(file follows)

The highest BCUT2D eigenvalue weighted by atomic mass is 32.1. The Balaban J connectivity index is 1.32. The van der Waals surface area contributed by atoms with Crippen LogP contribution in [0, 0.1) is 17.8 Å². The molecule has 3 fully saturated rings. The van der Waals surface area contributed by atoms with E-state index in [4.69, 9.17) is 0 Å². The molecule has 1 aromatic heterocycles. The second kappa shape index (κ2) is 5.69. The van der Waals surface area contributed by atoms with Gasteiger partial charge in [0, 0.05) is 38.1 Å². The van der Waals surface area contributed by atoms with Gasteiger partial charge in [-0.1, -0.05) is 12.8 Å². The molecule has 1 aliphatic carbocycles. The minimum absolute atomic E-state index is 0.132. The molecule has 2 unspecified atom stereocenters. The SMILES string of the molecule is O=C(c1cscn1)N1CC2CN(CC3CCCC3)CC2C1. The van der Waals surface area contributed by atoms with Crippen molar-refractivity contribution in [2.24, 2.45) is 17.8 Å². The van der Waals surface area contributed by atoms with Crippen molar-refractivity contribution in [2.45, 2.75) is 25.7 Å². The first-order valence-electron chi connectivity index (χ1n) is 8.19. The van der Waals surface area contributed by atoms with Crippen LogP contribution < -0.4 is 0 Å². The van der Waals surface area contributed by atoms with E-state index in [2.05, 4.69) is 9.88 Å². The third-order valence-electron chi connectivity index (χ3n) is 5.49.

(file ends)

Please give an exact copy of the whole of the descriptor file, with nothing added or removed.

The highest BCUT2D eigenvalue weighted by atomic mass is 32.1. The Balaban J connectivity index is 1.32. The van der Waals surface area contributed by atoms with Crippen LogP contribution in [0, 0.1) is 17.8 Å². The molecule has 3 fully saturated rings. The van der Waals surface area contributed by atoms with E-state index in [4.69, 9.17) is 0 Å². The molecule has 1 aromatic heterocycles. The second kappa shape index (κ2) is 5.69. The van der Waals surface area contributed by atoms with Gasteiger partial charge in [0, 0.05) is 38.1 Å². The van der Waals surface area contributed by atoms with Gasteiger partial charge in [-0.1, -0.05) is 12.8 Å². The molecule has 1 aliphatic carbocycles. The minimum absolute atomic E-state index is 0.132. The molecule has 2 unspecified atom stereocenters. The SMILES string of the molecule is O=C(c1cscn1)N1CC2CN(CC3CCCC3)CC2C1. The van der Waals surface area contributed by atoms with Crippen molar-refractivity contribution in [2.24, 2.45) is 17.8 Å². The van der Waals surface area contributed by atoms with Crippen molar-refractivity contribution in [2.45, 2.75) is 25.7 Å². The first-order valence-electron chi connectivity index (χ1n) is 8.19. The van der Waals surface area contributed by atoms with Crippen LogP contribution < -0.4 is 0 Å². The van der Waals surface area contributed by atoms with E-state index in [2.05, 4.69) is 9.88 Å². The third-order valence-electron chi connectivity index (χ3n) is 5.49.